All patients were stable throughout the course of the treatment. Although minor side effects such as body ache and vomiting were observed, none led to complete treatment discontinuation; and an increase in blood transfusion rate was reported in one patient only. Although the combination of sofosbuvir with interferon plus ribavirin was safe and successful in our study, generalized body ache, fever, and anemia that were probably caused by ribavirin and/or interferon affected the quality of life of our patients. Therefore, the combination of sofosbuvir with other DAA such as ledipasvir or daclatasvir would probably be more tolerated with fewer side effects and better quality of life during the treatment course. If such regimens are approved, it would be a breakthrough in the treatment of HCV in subjects with haemoglobinopathy and may prevent HCV-related complication in this group of patients. However, it would be premature to draw reliable conclusions about the optimal regimen, recalling the multitude of new DAAs anticipated in the very near future.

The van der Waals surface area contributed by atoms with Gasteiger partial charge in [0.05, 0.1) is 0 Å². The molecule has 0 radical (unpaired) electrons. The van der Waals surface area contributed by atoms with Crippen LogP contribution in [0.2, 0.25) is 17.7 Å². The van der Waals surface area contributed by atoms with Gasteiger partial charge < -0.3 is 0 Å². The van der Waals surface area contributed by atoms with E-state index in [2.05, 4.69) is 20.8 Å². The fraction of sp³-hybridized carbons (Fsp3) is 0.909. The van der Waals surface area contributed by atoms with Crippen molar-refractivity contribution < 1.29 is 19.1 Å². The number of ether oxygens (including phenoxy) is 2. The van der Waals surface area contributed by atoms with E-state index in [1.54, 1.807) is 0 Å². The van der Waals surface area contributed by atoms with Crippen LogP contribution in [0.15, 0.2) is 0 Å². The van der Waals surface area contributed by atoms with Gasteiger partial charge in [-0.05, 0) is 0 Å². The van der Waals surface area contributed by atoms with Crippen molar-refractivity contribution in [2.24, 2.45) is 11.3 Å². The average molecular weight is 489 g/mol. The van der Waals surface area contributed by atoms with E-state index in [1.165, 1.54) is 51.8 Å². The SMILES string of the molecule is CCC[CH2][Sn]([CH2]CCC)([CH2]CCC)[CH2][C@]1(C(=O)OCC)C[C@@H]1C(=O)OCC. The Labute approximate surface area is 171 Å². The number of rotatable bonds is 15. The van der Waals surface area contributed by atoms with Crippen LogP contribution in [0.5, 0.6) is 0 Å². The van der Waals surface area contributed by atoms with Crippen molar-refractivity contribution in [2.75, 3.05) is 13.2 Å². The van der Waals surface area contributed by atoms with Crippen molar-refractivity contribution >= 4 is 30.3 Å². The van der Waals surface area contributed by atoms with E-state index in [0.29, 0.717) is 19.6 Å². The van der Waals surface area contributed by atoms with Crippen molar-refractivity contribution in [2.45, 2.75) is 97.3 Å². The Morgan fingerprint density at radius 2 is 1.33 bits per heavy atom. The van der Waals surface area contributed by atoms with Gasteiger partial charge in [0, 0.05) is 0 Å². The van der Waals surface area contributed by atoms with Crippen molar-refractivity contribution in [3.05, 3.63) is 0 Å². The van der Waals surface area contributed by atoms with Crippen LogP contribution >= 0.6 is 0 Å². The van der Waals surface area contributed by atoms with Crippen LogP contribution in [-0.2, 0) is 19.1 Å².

Our study has several limitations. In addition to the retrospective nature of our study, the main limitation is the small sample size used in the report. Therefore, while only minor side effects were reported and the regimen was well tolerated, the number of patients in this study was too small to make claims about the safety of DAAs in such a group of patients. More prospective randomized control trials studies are needed to investigate the efficacy and safety profile of such a regimen.